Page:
An even higher proportion said that they would accept a job in a polyclinic.
‘It's not really why I wanted to become a GP,' one registrar interviewed at the BMA's ‘GPs-to-Be' conference in London last month said. ‘But in the current job climate I might have to.'
Dr Alex Smallwood, chairman of the BMA's GP trainees sub-committee, said the figures were a ‘bombshell.' ‘The private sector will get highly skilled people at the taxpayer's expense,' he said.
The survey found that 52 per cent of future GPs would work for a privately-run practice. Only 36 per cent would not consider it.
The results are a dramatic reversal from a survey conducted at the 2006 conference, where half of those surveyed said they would not work for private providers under any circumstance.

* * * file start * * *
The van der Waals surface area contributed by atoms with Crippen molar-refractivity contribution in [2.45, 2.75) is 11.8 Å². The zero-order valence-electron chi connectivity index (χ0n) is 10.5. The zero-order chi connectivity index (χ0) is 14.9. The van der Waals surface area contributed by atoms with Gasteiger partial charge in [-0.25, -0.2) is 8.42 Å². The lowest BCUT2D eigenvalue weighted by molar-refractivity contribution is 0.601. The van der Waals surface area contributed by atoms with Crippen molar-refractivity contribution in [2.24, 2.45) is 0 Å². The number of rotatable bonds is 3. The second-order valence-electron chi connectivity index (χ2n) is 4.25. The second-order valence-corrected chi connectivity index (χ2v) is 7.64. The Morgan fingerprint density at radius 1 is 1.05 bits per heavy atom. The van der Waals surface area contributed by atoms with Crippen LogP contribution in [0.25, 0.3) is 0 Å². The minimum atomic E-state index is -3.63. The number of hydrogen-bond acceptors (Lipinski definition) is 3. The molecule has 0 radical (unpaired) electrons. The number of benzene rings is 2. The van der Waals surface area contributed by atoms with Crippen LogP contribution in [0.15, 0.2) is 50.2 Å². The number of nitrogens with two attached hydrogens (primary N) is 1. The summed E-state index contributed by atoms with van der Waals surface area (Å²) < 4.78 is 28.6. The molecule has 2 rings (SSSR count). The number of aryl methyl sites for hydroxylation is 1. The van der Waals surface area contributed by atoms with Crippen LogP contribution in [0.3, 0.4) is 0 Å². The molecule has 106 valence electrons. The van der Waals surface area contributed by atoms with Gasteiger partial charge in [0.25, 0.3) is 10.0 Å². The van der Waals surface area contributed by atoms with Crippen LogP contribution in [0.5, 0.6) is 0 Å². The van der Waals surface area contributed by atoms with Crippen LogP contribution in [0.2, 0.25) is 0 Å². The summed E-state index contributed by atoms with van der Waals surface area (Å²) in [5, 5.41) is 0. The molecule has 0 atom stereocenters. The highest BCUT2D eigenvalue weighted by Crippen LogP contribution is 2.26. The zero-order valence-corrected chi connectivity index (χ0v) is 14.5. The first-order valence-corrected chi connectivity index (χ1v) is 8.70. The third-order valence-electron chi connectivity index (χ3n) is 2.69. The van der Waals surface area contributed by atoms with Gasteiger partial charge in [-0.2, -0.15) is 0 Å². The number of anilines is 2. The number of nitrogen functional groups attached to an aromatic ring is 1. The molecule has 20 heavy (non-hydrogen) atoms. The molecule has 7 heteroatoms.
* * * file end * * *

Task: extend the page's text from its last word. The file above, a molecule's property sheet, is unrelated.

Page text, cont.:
Most respondents said they would prefer to work in a traditional practice. But they fear the shortage of job opportunities will force them to explore other options.
Dr Beth McCarron-Nash, the youngest member of the GPC negotiating team, warned that practices' failure to provide opportunities for young GPs meant that APMS employers were becoming ‘very enticing'.
‘I think if you ask most doctors they fundamentally believe in list-based general practice and an NHS that's free at the point of access,' she said. ‘But that doesn't marry up with the job opportunities.'
- For the full story, see GP's 8 August edition.
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